Indian agriculture – what happens tomorrow?

A few concerned thoughts on agriculture..


‚Äč   In this present world, how many of us have taken a moment to think about the differences between the history of Indian agriculture and what really is happening now in the sector? The thought hit me during an unexpected moment in an unrelated situation and yet, I was curious enough to think why India’s agriculture has been declining alarmingly. The result is mind boggling really. There are numerous studies and reports on this issue. Every single one of those gives numbers and it started getting depressing to see those that I don’t even bother mentioning them here. There seems to be no point in analyzing numbers and wondering over them anymore. It is high time something was done a bit more than crunching of numbers. On that front, India also has a long history of trying to rectify this very problem and there seems to be very little progress. Now, why is that?

  What has happened to the country which once was an expert in agriculture, that once was the king of the art? What happened to the knowledge and resources that pavexpert ed the way to be so? We do not have even one-fourth of what we had back then. Not the land used for agriculture, the produce or the number of farmers. It has been a few decades since people started thinking agriculture to be an inferior occupation. The several factors leading to the difficulties has made the farmers to work their life off to send their children into engineering so the next generation doesn’t have to suffer like they do. Now what has happened, when farmers all over the country did that? Can we really blame them? No. When we truly take a look into their lives, we see that they are some of the people in the country who have it hardest.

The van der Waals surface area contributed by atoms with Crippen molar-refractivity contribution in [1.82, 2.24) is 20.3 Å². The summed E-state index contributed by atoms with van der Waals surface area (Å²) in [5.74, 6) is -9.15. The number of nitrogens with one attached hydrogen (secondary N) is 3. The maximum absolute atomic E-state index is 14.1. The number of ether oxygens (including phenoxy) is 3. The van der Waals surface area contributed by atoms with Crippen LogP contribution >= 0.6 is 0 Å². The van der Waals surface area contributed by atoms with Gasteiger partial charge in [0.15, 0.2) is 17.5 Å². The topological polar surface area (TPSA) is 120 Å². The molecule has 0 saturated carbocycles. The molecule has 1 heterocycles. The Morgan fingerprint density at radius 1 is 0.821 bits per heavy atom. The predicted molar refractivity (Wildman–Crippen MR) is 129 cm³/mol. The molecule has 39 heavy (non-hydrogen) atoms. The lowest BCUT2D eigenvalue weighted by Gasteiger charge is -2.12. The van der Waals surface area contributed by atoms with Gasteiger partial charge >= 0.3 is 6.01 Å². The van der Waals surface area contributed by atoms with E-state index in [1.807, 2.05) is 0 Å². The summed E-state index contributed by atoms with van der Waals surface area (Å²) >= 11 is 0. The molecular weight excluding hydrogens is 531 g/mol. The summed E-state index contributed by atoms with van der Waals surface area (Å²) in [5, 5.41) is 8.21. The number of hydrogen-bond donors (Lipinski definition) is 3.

It has been very discouraging for the farmers to take chances and keep working their fields with very little insurance in case of failures, which have been seen to occur more frequently now.

  It’s a known fact that more and more land gets pushed into becoming areas of residence, corporate buildings or anything that would take it away from agriculture. Moreover, what little land the farmers do own, has a major gap, making it two kinds. Ones who own very little and the ones who own a lot more comparatively. This difference makes the income of majority of the farmers scarce.

  Then comes the issue of irrigation. While the lands are going drier than ever, what source we now have for water is not available to all, to say the least. When looked at closely, the study takes a whole new face, stepping into climatic changes, pollution, global warming, topographical changes and the list of scary observations grows. To do their best in acquiring water for irrigation, they all drill bore wells and suck out what little water is left under. We all know where that is leading us.

  With that little land they have and even less water, farmers mostly out of desperation, started using advanced crops and hybrid seeds. While it looked promising, the effect has been calculated to be devastating in the long run. Farmers are also caught between the old practices and the new technology that they use it without proper guidance and knowledge. It has led not to the betterment of the produce but a stage where we can’t deduce whether the results are the same or worse yet.